Remedia technologist convicted of negligent homicide, CEO and director acquitted
A decade after two babies died after eating deficient formula, the court verdict places most of the blame with the foreign manufacturer; 'Remedia execs weren't told'
More than ten years after two infants died and dozens suffered nervous-system damage after consuming nutrition-deficient Remedia baby formula, the verdict is in: On Wednesday morning the courts found a technologist guilty of negligent homicide but let the executive echelon off the hook.
Food technologist Frederick Black was convicted of causing death through negligence and of actions liable to spread disease.
Remedia's CEO at the time of the scandal, Gideon Landsberger, was acquitted of negligent homicide and other charges, among them injury through negligence, obstruction of justice, an act liable to spread disease and more – but was convicted of the lesser offense of violating standards.
Moshe Miller, who had been on the Remedia board of directors, was cleared on all charges.
Judge Lea Lev On of the Petah Tikva Magistrates Court explained while reading her ruling that "all agree" the main burden of guilt for the tragedy lies with Humana – the German company that actually manufactured the baby formula in question, which had been marketed in Israel by Remedia.
Humana had been guilty of a series of "grave failures," the judge said. However, whatever Humana had done, that did not detract from the defendants' responsibility to market safe food, Lev On said.
Some parents said they feel let down by the court deflecting the blame to Humana, and absolving the Remedia defendants.
"I bought Remedia, not Humana," commented Michal Zisser, mother of Avishai Zisser who died after consuming the formula, after the acquittal of Remedia CEO Landsberger. "I don't think it can be argued that he wasn't part of the professional aspect. I can somehow understand that Miller wasn't involved."
Made in Germany
The problem had been with non-dairy, soy-based formula manufactured by Humana and sold by Remedia, after Humana tweaked the manufacturing process - leaving out an essential vitamin, thiamine – better known as B1.
“No one from the Remedia company asked Humana to remove the thiamine from the mix of vitamins and its removal was not approved by them," the judge noted. "The decision was taken at the product development department at the Humana company without consulting other elements within Humana or at Remedia.”
In short, she summed up, Remedia had not been involved in the process that wound up removing Vitamin B1 from the formula at Humana.
"Representatives of Remedia and of Humana never held any meeting at which the removal of the vitamin was discussed. Remedia CEO Mr. Gidi Landsberger never participated in such a meeting or correspondence about removing the vitamin. The decision not to add vitamin B1 did not stem from any economic consideration. Its removal led to a very trivial reduction of about 100 euros in the production costs. The Humana company’s supplier of vitamins corroborated their unusual request with Humana representatives and the Humana representatives confirmed [to the supplier] that it was a conscious and intentional request.”
The extraction of the vitamin from the production process had not been brought before the Remedia people, Lev On summed up.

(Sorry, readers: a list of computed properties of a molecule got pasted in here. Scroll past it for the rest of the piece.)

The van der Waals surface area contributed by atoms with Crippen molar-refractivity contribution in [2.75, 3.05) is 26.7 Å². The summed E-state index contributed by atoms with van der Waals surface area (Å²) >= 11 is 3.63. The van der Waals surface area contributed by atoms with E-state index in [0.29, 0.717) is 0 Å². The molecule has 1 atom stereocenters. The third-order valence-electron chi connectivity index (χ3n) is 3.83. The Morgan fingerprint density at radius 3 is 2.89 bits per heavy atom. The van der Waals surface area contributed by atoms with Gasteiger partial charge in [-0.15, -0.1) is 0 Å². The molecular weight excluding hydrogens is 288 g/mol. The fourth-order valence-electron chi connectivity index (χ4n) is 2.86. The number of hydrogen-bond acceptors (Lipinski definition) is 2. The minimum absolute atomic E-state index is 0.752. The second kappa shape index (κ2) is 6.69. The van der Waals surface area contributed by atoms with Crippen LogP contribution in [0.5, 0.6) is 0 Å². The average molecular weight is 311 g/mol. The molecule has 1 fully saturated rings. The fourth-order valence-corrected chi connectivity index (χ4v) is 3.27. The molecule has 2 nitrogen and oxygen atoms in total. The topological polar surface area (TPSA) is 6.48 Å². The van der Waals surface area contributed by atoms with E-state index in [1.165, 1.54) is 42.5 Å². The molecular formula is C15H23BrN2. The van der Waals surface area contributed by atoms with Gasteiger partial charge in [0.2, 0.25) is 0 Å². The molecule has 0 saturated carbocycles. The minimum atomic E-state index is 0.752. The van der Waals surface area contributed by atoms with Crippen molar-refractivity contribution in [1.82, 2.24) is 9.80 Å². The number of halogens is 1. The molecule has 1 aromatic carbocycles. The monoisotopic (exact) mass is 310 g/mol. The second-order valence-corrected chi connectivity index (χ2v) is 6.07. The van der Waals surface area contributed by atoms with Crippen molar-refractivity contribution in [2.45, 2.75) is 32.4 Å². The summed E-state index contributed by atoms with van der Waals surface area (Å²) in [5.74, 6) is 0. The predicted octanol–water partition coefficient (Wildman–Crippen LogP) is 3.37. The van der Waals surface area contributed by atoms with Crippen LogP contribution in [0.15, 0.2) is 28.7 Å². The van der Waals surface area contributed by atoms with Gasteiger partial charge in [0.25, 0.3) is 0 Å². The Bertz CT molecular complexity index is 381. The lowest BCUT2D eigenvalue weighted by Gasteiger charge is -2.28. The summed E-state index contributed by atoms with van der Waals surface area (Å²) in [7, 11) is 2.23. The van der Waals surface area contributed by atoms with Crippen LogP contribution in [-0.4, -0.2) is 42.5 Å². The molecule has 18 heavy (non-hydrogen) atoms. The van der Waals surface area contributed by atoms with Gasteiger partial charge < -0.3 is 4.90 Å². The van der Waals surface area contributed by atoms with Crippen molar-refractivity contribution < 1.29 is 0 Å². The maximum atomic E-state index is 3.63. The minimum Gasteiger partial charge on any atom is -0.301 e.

The scandal exploded in November 2003, when two babies died and 23 more were hospitalized with severe – and irreversible - damage to their nervous systems and hearts after having been fed Remedia non-dairy vegetarian formula that didn't have vitamin B1, an essential ingredient for development.
The three men accused in the trial were the food technician Black, Remedia's CEO at the time, Gideon Landsberger, and Moshe Miller, CEO and shareholder of the Remedia's holding company at the time, Heinz Israel. They were charged with negligent homicide, causing injury through negligence and other charges.
Health Ministry inspectors didn't inspect
In June 2011 the Petah Tikva Magistrates Court approved a plea bargain for five Health Ministry officials charged with committing “an act liable to spread disease” in the context of the affair. The five were sentenced to community service, for failing to do their jobs properly. If they had, they'd have realized the actual formula didn't comply with its labeling.
Dr. Dorit Nitzan-Kaluski, head of the National Food Service, was sentenced to 500 hours of service. Four Health Ministry inspectors were each sentenced to 400 hours of service in non-governmental medical institutions.
The infants fed thiamine-deficient diets were afflicted with beriberi. Guy Goldman and Avishai Zisser – died of the condition and 23 other babies needed varying periods of hospitalization.In January 2010 another little girl, Inbar Shova, died. She had been in an vegetative state since 2005.
The charges against the officials were for negligence in failing to carry out inspections that would have found the Remedia formula diverged from its labeling.
Dr. Kaluski was accused of not having confirmed that the inspectors at the quarantine station had carried out the required national food service procedures.
"The court has spoken," said Miller after his acquittal. "The ruling speaks for itself. I wasn't involved and it's been proven. The families never leave my heart. I think about it every day." Black and Landsberger refused to comment.
Aviva Mantsur, mother of an infant injured by the formula, said after the ruling yesterday that any punishment that might have been handed down would have paled into insignificance compared with the suffering of her daughter. "I want to believe that they really did investigate and bring the truth to light."
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